“The curtain has now fallen on the 2018 World Cup in Russia. Over a four-week period, the tournament celebrated football: Its magic, its universality and its power to captivate the public. But once again it also illustrated its ability to unite people over and above geopolitical tensions and discrepancies. In Russia, sport triumphed over stereotypes and pre-conceived ideas. It simply made barriers dissolve.
Before the beginning of the World Cup, many media had presented Russia as an unwelcoming country for visitors, where fans were expected to face hostility and antagonism. In the four weeks of competition however, the World Cup shattered this prefabricated image. The 2018 tournament moved from city to city without a single false step, bringing a festive and joyous mood. The competition was free of hooligans, and viewers will have fond memories of an event where football overcame political wrangling.
The British example says a lot. At a time when diplomatic relations between London and Moscow are very tense, English fans supported their team into the semi-finals of the tournament under the watchful eye of the Russian public. Newspapers in their country had strongly dissuaded them from making the trip, but the absentees were wrong. In the stadiums, the world forgot about frosty politics for a while. It has not solved the problems of the world, but it has helped to put human beings back at the centre of debate.
Now, as we review the highlights of the Russian World Cup, I’d like to quote the words of Paul Pogba, the French team’s midfielder. On the evening that the Blues defeated Belgium in the semi-finals, he made a point of dedicating the victory to the real “heroes of the day”: 12 children in a football team and their coach trapped for 17 days in a cave in the North of Thailand. “Bravo, boys, you’re strong”, said Paul Pogba. In the height of his own success, he preferred to praise the heroism of a bunch of kids, most of whom live as refugees. Evidence that football players don’t reduce their world to the dimensions of a pitch. They sometimes find words to inspire youth.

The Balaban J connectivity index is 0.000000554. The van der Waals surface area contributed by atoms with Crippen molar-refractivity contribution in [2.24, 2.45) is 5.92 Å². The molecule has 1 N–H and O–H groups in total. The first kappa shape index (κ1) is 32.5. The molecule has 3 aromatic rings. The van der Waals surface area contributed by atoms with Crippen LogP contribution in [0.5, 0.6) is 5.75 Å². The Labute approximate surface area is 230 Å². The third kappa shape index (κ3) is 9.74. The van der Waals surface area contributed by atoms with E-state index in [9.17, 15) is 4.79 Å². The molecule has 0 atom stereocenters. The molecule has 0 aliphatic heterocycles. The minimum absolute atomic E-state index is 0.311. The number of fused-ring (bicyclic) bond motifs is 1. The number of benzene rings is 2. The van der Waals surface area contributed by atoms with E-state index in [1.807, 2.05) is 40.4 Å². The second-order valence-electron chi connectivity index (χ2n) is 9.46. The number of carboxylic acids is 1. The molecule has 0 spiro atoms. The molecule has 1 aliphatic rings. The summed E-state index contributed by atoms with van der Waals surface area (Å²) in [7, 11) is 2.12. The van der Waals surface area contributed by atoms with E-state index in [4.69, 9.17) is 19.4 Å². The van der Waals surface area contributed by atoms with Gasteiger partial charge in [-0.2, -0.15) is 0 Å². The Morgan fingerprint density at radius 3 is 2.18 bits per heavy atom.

The next few weeks will bring more opportunities to demonstrate the power of football -and indeed all sports – to build a better world. Here at Peace and Sport, from 17 – 19 August we’re organizing the 9th edition of the Friendship Games in Uvira, in the Democratic Republic of Congo. Sport and its values will bring together more than 300 children from Burundi, Rwanda and the DRC to play in competitions. These young people will enjoy the unique experience of three days of sharing and dialogue. This year one of our Champions for Peace – Belgian cyclist Philippe Gilbert – has used his sport -cycling- to support the peace-through-sport initiative: on Thursday, 5 July, two days before the start of the Tour de France, he organized a fundraiser on his birthday. A gesture for youth. A strong message for other athletes. An inspiration to the world.